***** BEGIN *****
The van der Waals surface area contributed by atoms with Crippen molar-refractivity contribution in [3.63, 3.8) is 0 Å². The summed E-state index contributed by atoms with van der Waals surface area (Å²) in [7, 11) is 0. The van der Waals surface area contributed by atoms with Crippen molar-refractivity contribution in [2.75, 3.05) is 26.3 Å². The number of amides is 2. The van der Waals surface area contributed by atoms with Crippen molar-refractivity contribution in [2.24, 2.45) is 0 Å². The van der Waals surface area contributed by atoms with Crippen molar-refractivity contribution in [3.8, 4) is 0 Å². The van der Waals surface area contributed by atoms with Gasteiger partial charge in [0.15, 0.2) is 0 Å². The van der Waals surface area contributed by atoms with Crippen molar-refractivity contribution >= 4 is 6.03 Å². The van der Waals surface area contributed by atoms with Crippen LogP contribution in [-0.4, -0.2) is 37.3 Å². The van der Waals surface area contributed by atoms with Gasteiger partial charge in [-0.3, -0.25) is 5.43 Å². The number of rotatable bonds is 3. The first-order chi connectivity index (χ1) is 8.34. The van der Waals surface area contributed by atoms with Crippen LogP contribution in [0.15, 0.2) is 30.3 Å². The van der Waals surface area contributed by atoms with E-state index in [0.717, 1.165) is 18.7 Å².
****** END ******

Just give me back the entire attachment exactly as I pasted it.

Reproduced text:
The van der Waals surface area contributed by atoms with Crippen molar-refractivity contribution in [3.63, 3.8) is 0 Å². The summed E-state index contributed by atoms with van der Waals surface area (Å²) in [7, 11) is 0. The van der Waals surface area contributed by atoms with Crippen molar-refractivity contribution in [2.75, 3.05) is 26.3 Å². The number of amides is 2. The van der Waals surface area contributed by atoms with Crippen molar-refractivity contribution in [2.24, 2.45) is 0 Å². The van der Waals surface area contributed by atoms with Crippen molar-refractivity contribution in [3.8, 4) is 0 Å². The van der Waals surface area contributed by atoms with Gasteiger partial charge in [0.15, 0.2) is 0 Å². The van der Waals surface area contributed by atoms with Crippen molar-refractivity contribution >= 4 is 6.03 Å². The van der Waals surface area contributed by atoms with Crippen LogP contribution in [-0.4, -0.2) is 37.3 Å². The van der Waals surface area contributed by atoms with Gasteiger partial charge in [-0.3, -0.25) is 5.43 Å². The number of rotatable bonds is 3. The first-order chi connectivity index (χ1) is 8.34. The van der Waals surface area contributed by atoms with Crippen LogP contribution in [0.15, 0.2) is 30.3 Å². The van der Waals surface area contributed by atoms with E-state index in [0.717, 1.165) is 18.7 Å².